Blind Chinese Footballer Brings Hope to Children in the Dark! (14.9.2022)

(ECNS) — Nicknamed the “Messi of blind footballers”, coach Wang Yafeng has taught visually impaired children that their futures lie far beyond their perceived limitations.

His unique skill involves taking three steps back before each accurate kickoff or shoot.

He can spot a silent ball and accurately calculate the best angle before he shoots. This requires not only great directional ability and absolute confidence, but also persistent training, Wu Shuying, the then principal of the Fuzhou School for the Blind, told China News Service.

Wang was born in a mountain village in Fuzhou City, southeast China’s Fujian Province in 1990. His fate changed after he was sent to the Fuzhou School for the Blind at the age of 8.

He was among the first batch of blind footballers in China.

As a member of the Chinese Men’s Blind Football Team, Wang won a silver medal at the 2008 Beijing Paralympic Games, a gold medal at the 2010 Asian Para Gamesin Guangzhou, Guangdong Province, third place at the2010 IBSA World Blind Football Championship, and the champion’s title at Asian Championships for five consecutive years.

Wang became a coach at Fuzhou School for the Blind after retiring in 2016.

Like his previous coach Zou Hongmou, he continuously encourages the next blind generation of footballers.

His blind students, ranging from 9 to 18 years of age, at first expressed fear when considering a future in football.

Running in the dark is their biggest obstacle, Wang said. They fear falling, running into one another, missing the ball, and not being able to find their direction.

But I hope football can teach them to become strong both physically and mentally, Wang said.

Under his training, four blind players have been selected for the provincial squad.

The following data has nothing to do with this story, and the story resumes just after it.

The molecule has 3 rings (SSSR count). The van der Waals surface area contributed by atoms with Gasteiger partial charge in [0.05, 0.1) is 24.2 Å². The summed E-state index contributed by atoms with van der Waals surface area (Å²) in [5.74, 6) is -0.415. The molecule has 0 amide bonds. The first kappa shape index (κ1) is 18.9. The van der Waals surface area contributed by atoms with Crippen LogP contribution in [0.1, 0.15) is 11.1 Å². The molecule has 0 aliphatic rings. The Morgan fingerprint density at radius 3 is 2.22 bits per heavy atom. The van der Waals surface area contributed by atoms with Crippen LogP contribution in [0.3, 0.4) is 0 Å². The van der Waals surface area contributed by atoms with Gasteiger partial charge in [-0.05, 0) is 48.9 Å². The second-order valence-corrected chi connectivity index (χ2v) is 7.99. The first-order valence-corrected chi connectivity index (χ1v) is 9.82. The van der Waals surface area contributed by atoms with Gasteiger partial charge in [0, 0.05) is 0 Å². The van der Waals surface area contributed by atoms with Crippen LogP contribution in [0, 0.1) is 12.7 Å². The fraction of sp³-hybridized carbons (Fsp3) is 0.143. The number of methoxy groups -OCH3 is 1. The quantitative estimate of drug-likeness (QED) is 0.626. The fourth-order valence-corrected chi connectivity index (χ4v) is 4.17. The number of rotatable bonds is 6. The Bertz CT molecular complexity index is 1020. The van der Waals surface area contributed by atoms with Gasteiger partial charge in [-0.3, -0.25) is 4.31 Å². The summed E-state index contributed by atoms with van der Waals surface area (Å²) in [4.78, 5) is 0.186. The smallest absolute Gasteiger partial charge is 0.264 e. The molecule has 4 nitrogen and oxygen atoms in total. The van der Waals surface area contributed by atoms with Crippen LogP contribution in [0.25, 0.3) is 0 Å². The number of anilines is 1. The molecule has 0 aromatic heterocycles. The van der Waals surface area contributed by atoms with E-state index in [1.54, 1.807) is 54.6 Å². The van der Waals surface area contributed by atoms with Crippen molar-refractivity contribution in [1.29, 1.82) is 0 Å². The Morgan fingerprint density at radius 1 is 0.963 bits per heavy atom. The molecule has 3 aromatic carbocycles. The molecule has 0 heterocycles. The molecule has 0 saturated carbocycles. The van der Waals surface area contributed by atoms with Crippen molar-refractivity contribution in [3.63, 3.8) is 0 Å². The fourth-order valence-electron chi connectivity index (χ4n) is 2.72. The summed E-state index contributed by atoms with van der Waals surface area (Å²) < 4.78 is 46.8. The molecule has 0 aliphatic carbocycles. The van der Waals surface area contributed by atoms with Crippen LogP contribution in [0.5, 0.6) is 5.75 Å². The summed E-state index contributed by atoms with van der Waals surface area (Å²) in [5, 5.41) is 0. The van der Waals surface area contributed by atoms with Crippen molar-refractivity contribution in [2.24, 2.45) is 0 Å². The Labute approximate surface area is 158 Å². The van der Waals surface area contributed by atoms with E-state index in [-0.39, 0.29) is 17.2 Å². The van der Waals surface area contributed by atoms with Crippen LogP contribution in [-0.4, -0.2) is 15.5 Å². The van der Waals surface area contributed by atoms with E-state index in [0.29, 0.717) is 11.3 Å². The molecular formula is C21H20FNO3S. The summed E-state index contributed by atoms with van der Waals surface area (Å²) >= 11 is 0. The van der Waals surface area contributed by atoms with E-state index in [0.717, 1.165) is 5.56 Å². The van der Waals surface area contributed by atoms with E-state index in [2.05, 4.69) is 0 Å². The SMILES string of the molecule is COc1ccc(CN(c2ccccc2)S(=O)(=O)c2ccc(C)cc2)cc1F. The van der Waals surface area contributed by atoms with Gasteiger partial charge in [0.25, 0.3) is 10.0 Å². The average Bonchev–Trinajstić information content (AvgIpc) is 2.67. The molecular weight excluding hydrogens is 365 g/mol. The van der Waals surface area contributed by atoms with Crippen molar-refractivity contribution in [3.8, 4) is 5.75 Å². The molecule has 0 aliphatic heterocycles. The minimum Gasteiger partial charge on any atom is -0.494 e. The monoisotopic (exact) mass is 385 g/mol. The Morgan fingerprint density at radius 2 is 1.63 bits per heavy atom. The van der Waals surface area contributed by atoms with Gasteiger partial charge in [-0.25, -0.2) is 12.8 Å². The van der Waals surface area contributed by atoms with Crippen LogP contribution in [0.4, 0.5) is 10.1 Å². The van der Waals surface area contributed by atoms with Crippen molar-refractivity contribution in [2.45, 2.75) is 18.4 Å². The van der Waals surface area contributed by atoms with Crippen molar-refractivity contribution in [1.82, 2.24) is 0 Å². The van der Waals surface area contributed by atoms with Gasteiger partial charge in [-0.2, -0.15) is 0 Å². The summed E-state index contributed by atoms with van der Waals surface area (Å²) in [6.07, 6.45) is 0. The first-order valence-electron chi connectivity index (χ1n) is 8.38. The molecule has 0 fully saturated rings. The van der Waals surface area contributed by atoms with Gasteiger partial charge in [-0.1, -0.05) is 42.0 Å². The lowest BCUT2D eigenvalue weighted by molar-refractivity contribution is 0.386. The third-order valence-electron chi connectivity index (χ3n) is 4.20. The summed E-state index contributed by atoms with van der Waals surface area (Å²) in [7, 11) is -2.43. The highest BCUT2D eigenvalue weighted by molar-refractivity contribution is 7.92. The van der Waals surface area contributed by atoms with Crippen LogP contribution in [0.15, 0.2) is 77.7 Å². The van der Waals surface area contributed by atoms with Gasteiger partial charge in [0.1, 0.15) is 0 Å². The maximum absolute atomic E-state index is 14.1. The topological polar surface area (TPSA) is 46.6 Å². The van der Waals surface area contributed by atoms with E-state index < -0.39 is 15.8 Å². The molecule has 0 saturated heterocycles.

“Entering the school for the blind and playing football under Coach Wang are the two most important things in my life,” said 18-year-old Zhang Jiasong, who competed at the 11th National Paralympic Games last year.

“I found hope and dreams in the dark,” Zhang added.

When blind football became popular in China around 2005, Wang’s then-coach Zou Hongmou resolutely strived to provide the best training conditions possible at the time.

Zou sewed a bell to the inside of a football to produce sound, dismantled a bed board to use as fence, and coached his blind students on cement, resulting in many injuries.

Zou repeatedly encouraged Wang, saying “Try again, don’t be afraid”.

Wang had two front teeth broken and his mouth filled with blood during fierce competition at the 9th National Paralympic Games held in Chengdu in 2015. But he finally secured success thanks to excellent skills, winning overwhelming applause for his team, an excited Wu recalled.

In China, today, more and more visually impaired people enjoy increasing career options. Now, they can work as piano tuners, stenographers, visually impaired, internet service testers, coaches, and even lawyers, among others.